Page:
Publications by authors named "Leah M Frerichs"

6 Publications

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A Guide for Choosing Community Detection Algorithms in Social Network Studies: The Question Alignment Approach.

Am J Prev Med 2020 10;59(4):597-605

Carolina Population Center, University of North Carolina at Chapel Hill, Chapel Hill, North Carolina; Department of Epidemiology, Gillings School of Global Public Health, University of North Carolina at Chapel Hill, Chapel Hill, North Carolina.

Introduction: Community detection, the process of identifying subgroups of highly connected individuals within a network, is an aspect of social network analysis that is relevant but potentially underutilized in prevention research. Guidance on using community detection methods stresses aligning methods with specific research questions but lacks clear operationalization. The Question Alignment approach was developed to help address this gap and promote the high-quality use of community detection methods.

Methods: A total of 6 community detection methods are discussed: Walktrap, Edge-Betweenness, Infomap, Louvain, Label Propagation, and Spinglass. The Question Alignment approach is described and demonstrated using real-world data collected in 2013. This hypothetical case study was conducted in 2019 and focused on targeting a hand hygiene intervention to high-risk communities to prevent influenza transmission.

Results: Community detection using the Walktrap method best fit the hypothetical case study. The communities derived using the Walktrap method were quite different from communities derived through the other 5 methods in both the number of communities and individuals within communities. There was evidence to support that the Question Alignment approach can help researchers produce more useful community detection results. Compared to other methods of selecting high-risk groups, the Walktrap produced the most communities that met the hypothetical intervention requirements.

Conclusions: As prevention research incorporating social networks increases, researchers can use the Question Alignment approach to produce more theoretically meaningful results and potentially more useful results for practice. Future research should focus on assessing whether the Question Alignment approach translates into improved intervention results.
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http://dx.doi.org/10.1016/j.amepre.2020.04.015DOI Listing
http://www.ncbi.nlm.nih.gov/pmc/articles/PMC7508227PMC
October 2020

Demographic Groups Likely Affected by Regulating Sugar-Sweetened Beverage Portion Sizes.

Am J Prev Med 2020 09 21;59(3):e135-e139. Epub 2020 Jun 21.

Department of Health Policy and Management, Gillings School of Global Public Health, University of North Carolina, Chapel Hill, North Carolina.

Introduction: Sugar-sweetened beverages are a key driver of obesity. Portion-size regulations typically limit the volume of unsealed sugar-sweetened beverage containers to 16 fluid ounces. These regulations could reduce sugar-sweetened beverage consumption, but whom these policies would affect remains unknown. This study evaluates demographic groups likely affected by hypothetical national portion-size regulations modeled on policy language and scopes from New York City and California.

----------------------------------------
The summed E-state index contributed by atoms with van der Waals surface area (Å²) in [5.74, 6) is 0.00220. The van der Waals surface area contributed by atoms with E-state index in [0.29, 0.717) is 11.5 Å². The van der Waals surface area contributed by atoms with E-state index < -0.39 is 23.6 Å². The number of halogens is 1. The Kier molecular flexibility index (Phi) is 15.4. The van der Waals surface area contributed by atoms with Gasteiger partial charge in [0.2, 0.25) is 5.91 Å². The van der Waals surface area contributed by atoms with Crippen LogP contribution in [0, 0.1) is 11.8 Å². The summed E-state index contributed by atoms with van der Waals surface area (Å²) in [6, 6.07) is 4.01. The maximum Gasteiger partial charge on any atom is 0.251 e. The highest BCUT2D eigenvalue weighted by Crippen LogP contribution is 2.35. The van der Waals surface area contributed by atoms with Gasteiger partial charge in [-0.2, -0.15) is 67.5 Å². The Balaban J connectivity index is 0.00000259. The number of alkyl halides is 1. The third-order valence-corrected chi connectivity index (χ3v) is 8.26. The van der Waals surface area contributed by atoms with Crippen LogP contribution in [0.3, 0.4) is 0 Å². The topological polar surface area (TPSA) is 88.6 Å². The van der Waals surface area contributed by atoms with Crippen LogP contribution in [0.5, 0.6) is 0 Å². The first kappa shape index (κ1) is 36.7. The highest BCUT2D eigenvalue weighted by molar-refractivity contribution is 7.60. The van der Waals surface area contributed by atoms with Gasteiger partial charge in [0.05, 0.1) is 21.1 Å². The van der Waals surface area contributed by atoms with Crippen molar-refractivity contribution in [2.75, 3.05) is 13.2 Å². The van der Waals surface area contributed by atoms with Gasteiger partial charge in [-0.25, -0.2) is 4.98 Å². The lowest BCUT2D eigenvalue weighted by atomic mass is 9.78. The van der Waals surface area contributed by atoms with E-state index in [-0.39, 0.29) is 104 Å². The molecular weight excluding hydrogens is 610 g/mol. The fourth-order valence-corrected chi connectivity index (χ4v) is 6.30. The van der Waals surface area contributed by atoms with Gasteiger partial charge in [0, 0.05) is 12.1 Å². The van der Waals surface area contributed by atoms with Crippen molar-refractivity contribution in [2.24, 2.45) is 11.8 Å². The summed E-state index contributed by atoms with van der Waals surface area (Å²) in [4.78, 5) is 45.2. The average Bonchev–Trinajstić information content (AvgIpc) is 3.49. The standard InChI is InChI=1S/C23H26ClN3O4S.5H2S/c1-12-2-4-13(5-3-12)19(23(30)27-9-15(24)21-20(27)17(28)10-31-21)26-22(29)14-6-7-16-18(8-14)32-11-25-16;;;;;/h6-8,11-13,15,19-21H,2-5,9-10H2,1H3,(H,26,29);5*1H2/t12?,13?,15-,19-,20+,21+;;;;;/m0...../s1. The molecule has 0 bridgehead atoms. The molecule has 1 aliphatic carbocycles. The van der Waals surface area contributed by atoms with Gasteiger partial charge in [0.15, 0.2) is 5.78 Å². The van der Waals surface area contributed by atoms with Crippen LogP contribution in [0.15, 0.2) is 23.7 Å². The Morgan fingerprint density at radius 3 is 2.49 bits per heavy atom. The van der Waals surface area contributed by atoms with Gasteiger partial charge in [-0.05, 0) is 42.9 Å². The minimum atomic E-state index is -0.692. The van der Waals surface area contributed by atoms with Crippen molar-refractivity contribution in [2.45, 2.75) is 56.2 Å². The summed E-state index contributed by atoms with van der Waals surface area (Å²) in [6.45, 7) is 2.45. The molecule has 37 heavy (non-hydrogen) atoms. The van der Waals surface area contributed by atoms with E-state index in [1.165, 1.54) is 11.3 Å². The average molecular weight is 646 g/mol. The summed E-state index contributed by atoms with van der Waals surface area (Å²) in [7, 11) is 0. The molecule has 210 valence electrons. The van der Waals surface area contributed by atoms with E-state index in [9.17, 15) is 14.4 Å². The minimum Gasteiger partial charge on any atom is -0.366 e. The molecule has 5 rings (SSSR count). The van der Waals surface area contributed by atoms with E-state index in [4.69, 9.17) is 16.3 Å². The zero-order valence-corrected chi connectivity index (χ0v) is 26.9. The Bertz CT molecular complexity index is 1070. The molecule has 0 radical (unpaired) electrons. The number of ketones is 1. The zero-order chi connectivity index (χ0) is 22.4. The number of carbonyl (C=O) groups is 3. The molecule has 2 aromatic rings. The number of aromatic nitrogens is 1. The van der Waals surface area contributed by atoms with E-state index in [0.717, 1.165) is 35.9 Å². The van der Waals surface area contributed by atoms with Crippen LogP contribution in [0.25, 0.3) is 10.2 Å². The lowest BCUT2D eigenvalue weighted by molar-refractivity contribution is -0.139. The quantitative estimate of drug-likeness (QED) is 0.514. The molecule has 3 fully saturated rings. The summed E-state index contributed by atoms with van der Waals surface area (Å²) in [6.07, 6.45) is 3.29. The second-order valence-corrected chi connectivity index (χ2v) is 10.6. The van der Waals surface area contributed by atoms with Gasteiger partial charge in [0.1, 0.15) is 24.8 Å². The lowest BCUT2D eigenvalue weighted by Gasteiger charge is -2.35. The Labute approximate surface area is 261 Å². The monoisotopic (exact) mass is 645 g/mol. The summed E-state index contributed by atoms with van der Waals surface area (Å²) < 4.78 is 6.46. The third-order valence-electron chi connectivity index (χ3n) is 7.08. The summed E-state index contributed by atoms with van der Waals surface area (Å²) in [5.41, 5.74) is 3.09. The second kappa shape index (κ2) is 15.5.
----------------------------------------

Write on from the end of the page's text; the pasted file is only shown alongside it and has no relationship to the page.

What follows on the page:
Methods: Data from adults (aged 18-65 years, n=6,594) in the National Health and Nutrition Examination Survey (2013‒2016) were used to classify individuals as likely affected if they consumed a sugar-sweetened beverage larger than 16 fluid ounces from a potentially regulated food source during at least 1 eating occasion. Two classifications of affected food sources were evaluated: (1) excluding convenience stores (New York City scope) and (2) including convenience stores (California scope). In 2020, analyses were conducted using logistic regression to examine associations between affected status and age (<35 and ≥35 years), sex, race/ethnicity (white, non-Hispanic, black, non-Hispanic, andHispanic), education (without college degree and with college degree), and income (≤185% and >185% of the federal poverty line).

Results: Portion-size regulations would affect 8.87% of adults (New York City scope) and 14.71% of adults (California scope). Regulations had a greater potential effect on adults who were aged <35 years, male, and without a college degree (all p<0.05). Differences between demographic groups would be larger in magnitude using California's policy scope.

Conclusions: Portion-size regulations would likely have a greater effect on younger, male, and less-educated adults. Policy effects would likely be larger if these regulations are written to encompass more food sources.
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http://dx.doi.org/10.1016/j.amepre.2020.02.021DOI Listing
http://www.ncbi.nlm.nih.gov/pmc/articles/PMC7483901PMC
September 2020

High School Physical Activity and Nutrition Policy: Summarizing Changes Over Time Using Latent Class Analysis.

Am J Prev Med 2019 09;57(3):e69-e76

Department of Health Policy and Management, Gillings School of Global Public Health, University of North Carolina at Chapel Hill, Chapel Hill, North Carolina. Electronic address:

Introduction: High school physical activity and nutrition policies can substantially affect student behavior and outcomes. Although public health officials and legislators have advocated for policy improvements, the extent to which policies have changed at local levels is not well understood. This study identifies latent classes of physical activity and nutrition policy environments and explores changes in prevalence of these classes from 2000 to 2016.